Bury MIC and Samy Vellu in grave as they scoundrel MAIKA holdings fund

MAIKA HOLDINGS BERHAD BEGAN life as an investment company of the Malaysian Indian Congress, to harness Indian capital for the common good. Hundreds of thousands of working-class Indians borrowed money to the hilt to buy shares and soon, like investment companies run by UMNO, MCA, Gerakan and other political parties in the National Front (BN) went bankrupt or firmly on the road to it. The Maika Holdings Berhad mismanaged - and politically interfered by the MIC president, Dato' Seri S. Samy Vellu - from the start, saw the value of its RM1 shares reduced to about ten sen. It was re-organised, the original shareholders lost their money, many went into bankruptcy, and the new Maika Holdings Berhad went into areas it knew nothing about, and quickly ran into debt. When shareholders asked about how the company is doing, they were either shouted down or warned. 

It did not release its annual reports for two years running. It is a BN company, so the Registrar of Companies would not step in. Yet when the Indian Progressive Front (IPF) president raised questions about Maika Holdings, we were fed the spin Maika Holdings was about to be listed on the Kuala Lumpur Stock Exchange. Several meetings of Maika Holdings shareholders were held. But all but one or two only wanted to be paid what they put in. The one or two wanted an explanation from the board how and why it had mismanaged the company. Now the Maika board pleads with its shareholders for more time, at least a year, to reduce its liabilities of RM202 million and debt of RM92 million. How would it do that? The standard way of modern companies: sell off what it should not have bought or formed? It would sell 15 privately held companies. These companies were run well by its previous owners, but which Maika Holdings quickly ran it down after paying too high a price. All now run at a loss.

It would retain only the money-making subsidiaries, all non-listed, and in a year, shareholders are assured, Maika Holdings would be the company to watch. If you listen to its directors, its mismanagement is not why Maika Holdings did so badly. It is the Press for "exaggerating" its financial crisis. And that old and well-tested standby - the 1997 Asian financial crisis - is brought out to justify the huge losses. The board, headed by Dato' Seri Samy Vellu's son, Mr S. Vell Paari, did little to stem losses, is not about to turn the company around on its businesses, only on its extraordinary gains from the sales of subsidiaries and assets. In other words, Maika Holdings as an investment asset of the Indians is now only in the figment of one's imagination.

It was formed in high hope. Analysts at the time, as now, shortchange Malaysians with over-optimistic view of new companies. Maika Holdings was one for which a bright future was uniformly predicted. It began business in January 1983. Dato' Seri Samy Vellu said the Indians would have RM2.2 billion in funds at its disposal by 1990. It had stakes in TV3, in United Asian Bank, since merged in a succession of banking mergers into what is now the Bumiputra Commerce Bank, choice land in choice locations. It went into doubtful businesses like commodities trading - there is nothing wrong with commodities trading, but how it was done in Malaysia was a pure and simple scam. But the good times cannot last. Losses soon dotted the accounts books. Its construction arm had been given the right to build the 48 km Seremban-Port Dickson-Teluk Kemang privatised tolled road. It did not. When it was offered 10 million shares in Telekoms Malaysia, at its listing, Dato' Seri Samy Vellu ordered Maika Holdings to subscribe for one million, the other nine million given to three shell companies with a total paid up capital of less than RM10 but to which the MIC president was somehow linked. The Asian financial crisis was not why Maika Holdings collapsed. The mismanaement bled the company long before that.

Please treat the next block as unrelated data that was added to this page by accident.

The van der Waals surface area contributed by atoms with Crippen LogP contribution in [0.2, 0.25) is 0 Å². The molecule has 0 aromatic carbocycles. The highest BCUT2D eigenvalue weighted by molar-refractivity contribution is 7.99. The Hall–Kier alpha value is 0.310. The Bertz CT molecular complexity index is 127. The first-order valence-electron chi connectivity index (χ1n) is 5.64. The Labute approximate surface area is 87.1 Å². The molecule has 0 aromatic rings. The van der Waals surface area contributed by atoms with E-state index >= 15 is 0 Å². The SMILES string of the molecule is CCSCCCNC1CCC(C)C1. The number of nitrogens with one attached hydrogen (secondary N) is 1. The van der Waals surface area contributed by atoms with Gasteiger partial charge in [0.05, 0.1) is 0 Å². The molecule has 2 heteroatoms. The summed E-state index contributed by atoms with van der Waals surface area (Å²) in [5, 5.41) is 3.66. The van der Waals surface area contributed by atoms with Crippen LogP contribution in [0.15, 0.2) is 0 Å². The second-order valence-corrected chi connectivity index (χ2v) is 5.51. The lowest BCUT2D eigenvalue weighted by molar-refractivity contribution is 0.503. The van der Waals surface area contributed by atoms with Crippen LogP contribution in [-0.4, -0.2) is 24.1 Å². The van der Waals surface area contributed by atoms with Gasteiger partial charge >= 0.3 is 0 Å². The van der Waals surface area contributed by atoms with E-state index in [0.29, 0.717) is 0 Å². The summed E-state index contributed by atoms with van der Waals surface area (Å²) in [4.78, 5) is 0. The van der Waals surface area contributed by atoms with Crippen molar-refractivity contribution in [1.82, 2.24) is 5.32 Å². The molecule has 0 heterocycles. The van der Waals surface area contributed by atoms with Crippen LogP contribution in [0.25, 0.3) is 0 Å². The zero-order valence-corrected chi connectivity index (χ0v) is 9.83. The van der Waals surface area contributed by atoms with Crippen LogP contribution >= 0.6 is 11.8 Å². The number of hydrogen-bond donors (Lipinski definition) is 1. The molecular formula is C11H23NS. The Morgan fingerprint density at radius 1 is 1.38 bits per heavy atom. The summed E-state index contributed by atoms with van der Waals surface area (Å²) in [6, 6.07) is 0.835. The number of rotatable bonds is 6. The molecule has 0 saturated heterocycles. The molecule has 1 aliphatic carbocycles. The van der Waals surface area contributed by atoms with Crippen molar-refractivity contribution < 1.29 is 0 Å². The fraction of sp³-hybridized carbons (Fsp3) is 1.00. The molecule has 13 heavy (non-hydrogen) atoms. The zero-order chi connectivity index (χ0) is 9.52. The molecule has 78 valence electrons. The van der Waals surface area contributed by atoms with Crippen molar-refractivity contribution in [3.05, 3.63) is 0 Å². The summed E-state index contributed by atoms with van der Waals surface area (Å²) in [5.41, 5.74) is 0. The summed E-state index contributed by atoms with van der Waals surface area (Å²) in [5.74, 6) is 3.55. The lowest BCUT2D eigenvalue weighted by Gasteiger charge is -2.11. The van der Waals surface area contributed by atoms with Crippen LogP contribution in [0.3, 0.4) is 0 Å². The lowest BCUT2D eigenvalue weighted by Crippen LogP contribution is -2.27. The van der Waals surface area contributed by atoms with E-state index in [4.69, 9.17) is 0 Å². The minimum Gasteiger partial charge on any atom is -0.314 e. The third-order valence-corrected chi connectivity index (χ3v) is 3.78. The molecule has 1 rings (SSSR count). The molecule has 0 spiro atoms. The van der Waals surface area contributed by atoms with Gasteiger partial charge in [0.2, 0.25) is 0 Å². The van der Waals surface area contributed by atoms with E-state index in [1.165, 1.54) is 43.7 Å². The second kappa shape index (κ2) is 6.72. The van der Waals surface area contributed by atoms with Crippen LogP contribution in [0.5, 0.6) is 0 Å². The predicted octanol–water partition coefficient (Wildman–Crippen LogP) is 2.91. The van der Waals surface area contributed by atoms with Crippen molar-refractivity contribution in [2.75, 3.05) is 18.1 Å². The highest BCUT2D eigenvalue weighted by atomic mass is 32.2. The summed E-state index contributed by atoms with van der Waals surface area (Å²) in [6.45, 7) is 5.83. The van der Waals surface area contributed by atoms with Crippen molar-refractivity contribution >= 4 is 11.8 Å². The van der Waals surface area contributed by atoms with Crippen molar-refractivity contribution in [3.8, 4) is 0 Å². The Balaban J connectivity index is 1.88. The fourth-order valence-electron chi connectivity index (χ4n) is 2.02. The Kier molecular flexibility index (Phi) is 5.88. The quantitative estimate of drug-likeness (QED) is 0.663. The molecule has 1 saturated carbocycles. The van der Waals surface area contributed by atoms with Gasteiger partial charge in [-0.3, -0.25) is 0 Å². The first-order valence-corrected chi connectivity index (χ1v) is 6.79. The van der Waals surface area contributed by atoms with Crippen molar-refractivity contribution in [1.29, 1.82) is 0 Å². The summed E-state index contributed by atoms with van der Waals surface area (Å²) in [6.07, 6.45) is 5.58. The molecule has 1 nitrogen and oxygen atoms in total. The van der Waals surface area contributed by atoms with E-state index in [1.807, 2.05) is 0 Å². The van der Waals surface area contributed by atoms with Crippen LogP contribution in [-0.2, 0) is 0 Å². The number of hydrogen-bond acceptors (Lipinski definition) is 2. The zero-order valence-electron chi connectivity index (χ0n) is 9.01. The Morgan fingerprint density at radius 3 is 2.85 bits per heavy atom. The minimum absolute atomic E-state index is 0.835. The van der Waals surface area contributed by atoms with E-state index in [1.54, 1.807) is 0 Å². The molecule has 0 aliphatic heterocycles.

For the driving force of Maika Holdings is not its board but one of its shareholders, Dato' Seri Samy Vellu. He spoke of Maika Holdings to the Press as if he owned it, issued statements to the Tamil press talking as if he controlled or was Maika Holdings personified. He would not let Maika Holdings survive without his permission, and to make sure, installed his son as the CEO. He has not made a success of anything in the past, nor has he of Maika Holdings. But the sustained pressure on Dato' Seri Samy Vellu on Maika Holdings takes its toll. He has sued eight men, including Dato' Pandithan, the Malaysia Nanban publisher and editor-in-chief, for defamation, and demands damages of RM50 million from each and other relief. Curiously, he does not want an injunction in place until the trial, only after. No doubt he has excellent legal counsel, but he should know that by the time the case comes to trial, he would, like Tun Mahathir Mohamed, not have the clout he has, and he could well be laughed out of court. Did you notice that when Tun Mahathir says something sensible these days, it rates at best a report on the inside pages of the mainstream newspapers? Do Dato' Seri Samy believe he would fare any better?

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